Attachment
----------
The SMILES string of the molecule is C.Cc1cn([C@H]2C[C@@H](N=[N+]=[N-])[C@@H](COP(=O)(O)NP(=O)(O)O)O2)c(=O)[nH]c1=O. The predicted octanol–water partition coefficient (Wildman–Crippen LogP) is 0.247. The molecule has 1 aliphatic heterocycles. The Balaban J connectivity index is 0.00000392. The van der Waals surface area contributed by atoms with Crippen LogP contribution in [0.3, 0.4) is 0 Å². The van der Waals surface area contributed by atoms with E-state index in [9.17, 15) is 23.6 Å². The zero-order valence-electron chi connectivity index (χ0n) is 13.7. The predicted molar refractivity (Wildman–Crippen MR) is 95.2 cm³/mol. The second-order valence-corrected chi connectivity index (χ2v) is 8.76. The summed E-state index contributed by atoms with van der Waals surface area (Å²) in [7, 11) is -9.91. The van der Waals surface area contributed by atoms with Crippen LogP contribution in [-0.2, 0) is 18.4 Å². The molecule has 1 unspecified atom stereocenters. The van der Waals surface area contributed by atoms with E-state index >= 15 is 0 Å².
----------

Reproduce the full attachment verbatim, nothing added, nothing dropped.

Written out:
The SMILES string of the molecule is C.Cc1cn([C@H]2C[C@@H](N=[N+]=[N-])[C@@H](COP(=O)(O)NP(=O)(O)O)O2)c(=O)[nH]c1=O. The predicted octanol–water partition coefficient (Wildman–Crippen LogP) is 0.247. The molecule has 1 aliphatic heterocycles. The Balaban J connectivity index is 0.00000392. The van der Waals surface area contributed by atoms with Crippen LogP contribution in [0.3, 0.4) is 0 Å². The van der Waals surface area contributed by atoms with E-state index in [9.17, 15) is 23.6 Å². The zero-order valence-electron chi connectivity index (χ0n) is 13.7. The predicted molar refractivity (Wildman–Crippen MR) is 95.2 cm³/mol. The second-order valence-corrected chi connectivity index (χ2v) is 8.76. The summed E-state index contributed by atoms with van der Waals surface area (Å²) in [7, 11) is -9.91. The van der Waals surface area contributed by atoms with Crippen LogP contribution in [-0.2, 0) is 18.4 Å². The molecule has 1 unspecified atom stereocenters. The van der Waals surface area contributed by atoms with E-state index >= 15 is 0 Å².